500.A15A4 General Committee (Arms)/82: Telegram
The American Adviser (Mayer) to the Secretary of State
[Received January 17—3:15 p.m.]
964. Department’s 467, January 16, 2 p.m. I saw Eden and spoke to him along the lines you authorized. He readily agreed saying that this was also his view.
Regarding the date itself Eden said that he wanted to be present the opening sessions of the Manufacture of and Trade in Arms Committee; that the first few days of February would be occupied with the Flandin–Laval conversations at London14 when among other things they were going to talk supervision with the French; that the British would need a few days thereafter for discussion among themselves. Eden added that he would like to speak to the French before a time was set and asked if it would be satisfactory to us for him to say now that so far as the British were concerned this date would be by the middle of February mentioning the 12th as possibly best from his point of view. I replied affirmatively expressing the hope that the date could be announced in the next few days.
I inquired whether Eden could tell me anything with regard to the larger negotiations concerning disarmament. He indicated that the British had not come to any definite opinion on this matter; that the multiplicity of other questions before the Council at the present time and their difficulty were absorbing attention. He added, however, confidentially that it was somewhat of a question in his mind whether the present was the psychological moment to begin negotiations with the Germans, that in view of the overwhelming victory in the Saar they might be less amenable now than later. Several of his “neutral” colleagues on the Council felt the same way and undoubtedly the French held this view. On the other hand he realized that from the British point of view, taking into consideration the feeling in his country, it was an excellent time to get things going. I have the impression that Eden thought that his Government took too optimistic a view of the situation and its immediate prospects.[Page 5]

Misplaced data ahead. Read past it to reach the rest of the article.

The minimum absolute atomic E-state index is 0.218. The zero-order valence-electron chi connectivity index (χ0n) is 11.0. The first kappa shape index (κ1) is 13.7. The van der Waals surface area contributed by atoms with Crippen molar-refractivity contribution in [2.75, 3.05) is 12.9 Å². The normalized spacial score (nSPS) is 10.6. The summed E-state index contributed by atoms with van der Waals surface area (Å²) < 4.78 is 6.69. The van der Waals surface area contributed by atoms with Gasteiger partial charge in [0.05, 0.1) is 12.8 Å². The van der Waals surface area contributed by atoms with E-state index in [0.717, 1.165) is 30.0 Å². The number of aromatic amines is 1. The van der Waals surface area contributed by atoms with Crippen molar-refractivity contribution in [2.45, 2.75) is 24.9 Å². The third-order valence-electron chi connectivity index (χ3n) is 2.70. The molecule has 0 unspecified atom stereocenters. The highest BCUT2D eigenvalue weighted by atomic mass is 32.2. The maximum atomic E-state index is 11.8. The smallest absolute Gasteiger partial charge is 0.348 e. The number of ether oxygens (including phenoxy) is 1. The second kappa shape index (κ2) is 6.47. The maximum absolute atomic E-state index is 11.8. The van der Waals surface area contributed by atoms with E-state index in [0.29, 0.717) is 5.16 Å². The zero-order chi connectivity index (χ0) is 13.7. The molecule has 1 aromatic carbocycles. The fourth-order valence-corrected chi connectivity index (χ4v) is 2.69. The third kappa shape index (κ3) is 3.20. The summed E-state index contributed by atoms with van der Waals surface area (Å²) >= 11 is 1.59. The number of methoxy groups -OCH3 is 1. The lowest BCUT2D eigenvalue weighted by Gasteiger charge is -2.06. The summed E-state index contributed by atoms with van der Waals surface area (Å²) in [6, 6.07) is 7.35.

Parenthetically I learned from Marriner,15 in a telephone conversation this morning, that the French wish to discuss manufacture of and trade in arms questions with Wilson on his way through Paris as the general staff and others concerned there have been recently considering these matters very carefully.